State police are also investigating a voicemail left for Rep. Kate Brophy McGee, a Phoenix Republican who supports the Medicaid expansion. She appeared visibly shaken Thursday as she described the message on the House floor and asked lawmakers to tell their constituents to be civil.
“The voice was a male who left a long rambling message with derogatory remarks aimed at Governor Brewer for Representative McGee,” Bart Graves, a spokesman with the Department of Public Safety, said in an email Friday. “She felt there was a threatening undertone.”
Lawmakers said they have received dozens of messages from supporters and opponents of the proposed expansion containing varying layers of vitriol.
“Sadly, the tone has been quite intense. People are emotional,” said Republican Rep. Ethan Orr, of Tucson, who supports the Medicaid plan and received the email but said it did not make him feel threatened. “I wish people would have a more civil and respectful tone, but I understand why this is so important to them
…because when you’re a right-wing extremist, with more pride than sense, dignity or compassion, you threaten the gubmint wit guns when the dang gubmint doesn’t do what you want it to
Facebook and the pharmaceutical industry have had an uneasy partnership in recent years. Many drug companies didn’t even join the site until Facebook gave them a privilege that others do not have — blocking the public’s ability to openly comment on a page Wall.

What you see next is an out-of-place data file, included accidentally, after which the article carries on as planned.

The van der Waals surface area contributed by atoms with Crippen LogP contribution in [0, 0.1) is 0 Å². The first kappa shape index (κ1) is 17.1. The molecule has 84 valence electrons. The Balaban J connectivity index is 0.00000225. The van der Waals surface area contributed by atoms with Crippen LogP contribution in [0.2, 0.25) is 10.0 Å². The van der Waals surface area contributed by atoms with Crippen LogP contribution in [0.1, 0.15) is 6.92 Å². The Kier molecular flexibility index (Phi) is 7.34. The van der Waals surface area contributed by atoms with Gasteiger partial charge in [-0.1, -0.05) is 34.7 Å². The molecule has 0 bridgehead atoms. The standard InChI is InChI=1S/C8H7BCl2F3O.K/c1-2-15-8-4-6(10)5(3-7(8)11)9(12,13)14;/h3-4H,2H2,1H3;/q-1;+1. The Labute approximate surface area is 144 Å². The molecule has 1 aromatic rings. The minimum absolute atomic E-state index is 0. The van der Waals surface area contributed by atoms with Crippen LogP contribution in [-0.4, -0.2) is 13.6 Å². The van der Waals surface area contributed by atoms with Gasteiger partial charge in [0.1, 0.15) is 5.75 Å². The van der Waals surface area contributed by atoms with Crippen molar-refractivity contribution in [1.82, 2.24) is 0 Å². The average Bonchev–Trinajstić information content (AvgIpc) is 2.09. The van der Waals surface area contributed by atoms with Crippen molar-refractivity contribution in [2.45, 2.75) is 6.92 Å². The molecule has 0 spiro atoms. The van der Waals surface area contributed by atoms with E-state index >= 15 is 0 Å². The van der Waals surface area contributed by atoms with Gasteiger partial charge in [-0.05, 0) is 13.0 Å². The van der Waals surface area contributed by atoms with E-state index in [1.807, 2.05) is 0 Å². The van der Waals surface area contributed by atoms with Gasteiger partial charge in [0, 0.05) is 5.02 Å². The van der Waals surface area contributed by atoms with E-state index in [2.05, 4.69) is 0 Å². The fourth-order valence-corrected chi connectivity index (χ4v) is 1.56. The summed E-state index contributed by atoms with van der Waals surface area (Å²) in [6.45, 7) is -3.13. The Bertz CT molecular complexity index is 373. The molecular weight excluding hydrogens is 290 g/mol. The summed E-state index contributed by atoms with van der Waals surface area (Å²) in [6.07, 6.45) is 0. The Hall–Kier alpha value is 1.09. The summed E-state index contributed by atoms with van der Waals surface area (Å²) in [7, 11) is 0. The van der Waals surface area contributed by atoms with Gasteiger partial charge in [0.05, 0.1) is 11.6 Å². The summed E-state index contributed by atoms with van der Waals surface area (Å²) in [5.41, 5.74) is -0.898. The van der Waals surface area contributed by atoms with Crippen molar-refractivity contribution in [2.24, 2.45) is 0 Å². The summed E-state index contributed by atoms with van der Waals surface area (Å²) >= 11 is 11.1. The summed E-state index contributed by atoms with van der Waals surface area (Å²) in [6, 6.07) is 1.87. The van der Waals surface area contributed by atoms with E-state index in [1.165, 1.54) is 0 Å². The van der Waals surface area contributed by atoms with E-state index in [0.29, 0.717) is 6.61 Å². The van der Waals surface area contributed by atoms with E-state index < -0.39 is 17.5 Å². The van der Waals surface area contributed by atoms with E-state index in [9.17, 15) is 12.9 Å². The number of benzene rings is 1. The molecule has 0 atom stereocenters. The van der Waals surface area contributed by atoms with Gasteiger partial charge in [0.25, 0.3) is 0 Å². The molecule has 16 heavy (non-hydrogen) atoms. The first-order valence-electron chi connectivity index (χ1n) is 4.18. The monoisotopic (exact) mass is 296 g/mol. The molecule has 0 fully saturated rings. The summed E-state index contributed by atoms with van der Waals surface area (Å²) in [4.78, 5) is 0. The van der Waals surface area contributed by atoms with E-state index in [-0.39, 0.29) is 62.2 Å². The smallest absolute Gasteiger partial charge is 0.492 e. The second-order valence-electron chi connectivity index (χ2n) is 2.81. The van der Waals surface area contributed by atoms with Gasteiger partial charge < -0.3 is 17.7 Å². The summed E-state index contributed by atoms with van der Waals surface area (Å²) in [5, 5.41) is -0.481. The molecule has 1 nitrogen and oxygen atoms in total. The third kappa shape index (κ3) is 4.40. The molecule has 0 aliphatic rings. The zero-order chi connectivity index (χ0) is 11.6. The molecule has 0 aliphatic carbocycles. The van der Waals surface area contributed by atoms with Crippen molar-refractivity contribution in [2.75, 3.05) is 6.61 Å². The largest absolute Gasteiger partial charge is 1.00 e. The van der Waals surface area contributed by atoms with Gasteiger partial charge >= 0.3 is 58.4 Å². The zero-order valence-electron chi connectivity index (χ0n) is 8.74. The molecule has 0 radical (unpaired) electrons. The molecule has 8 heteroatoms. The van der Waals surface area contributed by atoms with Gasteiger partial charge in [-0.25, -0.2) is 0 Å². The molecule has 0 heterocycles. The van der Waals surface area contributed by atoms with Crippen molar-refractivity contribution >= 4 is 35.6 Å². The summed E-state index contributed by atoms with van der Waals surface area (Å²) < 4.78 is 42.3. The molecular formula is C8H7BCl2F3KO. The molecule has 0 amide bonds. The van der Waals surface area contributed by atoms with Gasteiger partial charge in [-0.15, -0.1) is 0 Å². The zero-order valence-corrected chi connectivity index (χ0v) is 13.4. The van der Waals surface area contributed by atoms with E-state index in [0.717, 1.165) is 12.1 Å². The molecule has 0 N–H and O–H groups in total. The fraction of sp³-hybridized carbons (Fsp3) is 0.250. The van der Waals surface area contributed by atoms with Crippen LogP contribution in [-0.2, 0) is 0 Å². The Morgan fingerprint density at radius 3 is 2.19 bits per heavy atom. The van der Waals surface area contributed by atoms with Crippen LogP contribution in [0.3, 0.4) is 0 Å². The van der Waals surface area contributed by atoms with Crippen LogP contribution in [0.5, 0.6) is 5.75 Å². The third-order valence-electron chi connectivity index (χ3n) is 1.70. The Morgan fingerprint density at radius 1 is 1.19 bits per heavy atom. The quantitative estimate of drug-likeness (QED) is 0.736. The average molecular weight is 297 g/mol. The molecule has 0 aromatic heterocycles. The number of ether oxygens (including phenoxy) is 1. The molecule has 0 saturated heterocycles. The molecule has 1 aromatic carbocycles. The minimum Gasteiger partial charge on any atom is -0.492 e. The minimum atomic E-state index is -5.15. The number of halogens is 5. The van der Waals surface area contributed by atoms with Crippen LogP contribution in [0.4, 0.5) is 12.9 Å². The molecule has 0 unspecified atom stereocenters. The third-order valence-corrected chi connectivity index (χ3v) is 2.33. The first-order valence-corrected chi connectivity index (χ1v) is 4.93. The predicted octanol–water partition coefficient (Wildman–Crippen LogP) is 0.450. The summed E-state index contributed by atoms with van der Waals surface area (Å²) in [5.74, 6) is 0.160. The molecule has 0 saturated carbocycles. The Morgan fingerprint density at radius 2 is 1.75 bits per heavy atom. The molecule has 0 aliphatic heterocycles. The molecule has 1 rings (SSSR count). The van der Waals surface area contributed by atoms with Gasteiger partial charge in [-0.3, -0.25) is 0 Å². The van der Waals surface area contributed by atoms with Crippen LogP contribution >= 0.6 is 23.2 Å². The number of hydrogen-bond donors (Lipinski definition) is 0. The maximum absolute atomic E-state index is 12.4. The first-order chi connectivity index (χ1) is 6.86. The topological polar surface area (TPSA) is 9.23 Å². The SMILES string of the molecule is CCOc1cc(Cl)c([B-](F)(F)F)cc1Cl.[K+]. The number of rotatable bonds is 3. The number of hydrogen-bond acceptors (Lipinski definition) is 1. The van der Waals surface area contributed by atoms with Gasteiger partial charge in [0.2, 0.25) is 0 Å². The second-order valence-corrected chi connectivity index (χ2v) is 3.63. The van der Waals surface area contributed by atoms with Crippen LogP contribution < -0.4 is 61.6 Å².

But that’s about to change.
In a reversal by Facebook, most drug company pages will have to have open Walls starting Monday.
Companies are worried that open Walls mean open risks, and many are reconsidering their engagement on Facebook. AstraZeneca told viewers in several postings this week that on Friday it will shut down a page devoted to depression — the company sells the antidepressant Seroquel. Johnson & Johnson said it will close four of its pages on Monday. Other companies said they will monitor their pages more closely once the changes take effect.
The industry is concerned that users might write about bad side effects, promote off-label use or make inappropriate statements about a product. Aside from poor word of mouth, the comments could raise concerns from government regulators.
That’s completely understandable. I’d have half a mind to ask Big Pharma how they think that they are helping people by gouging them if I knew about the pages being open to comments.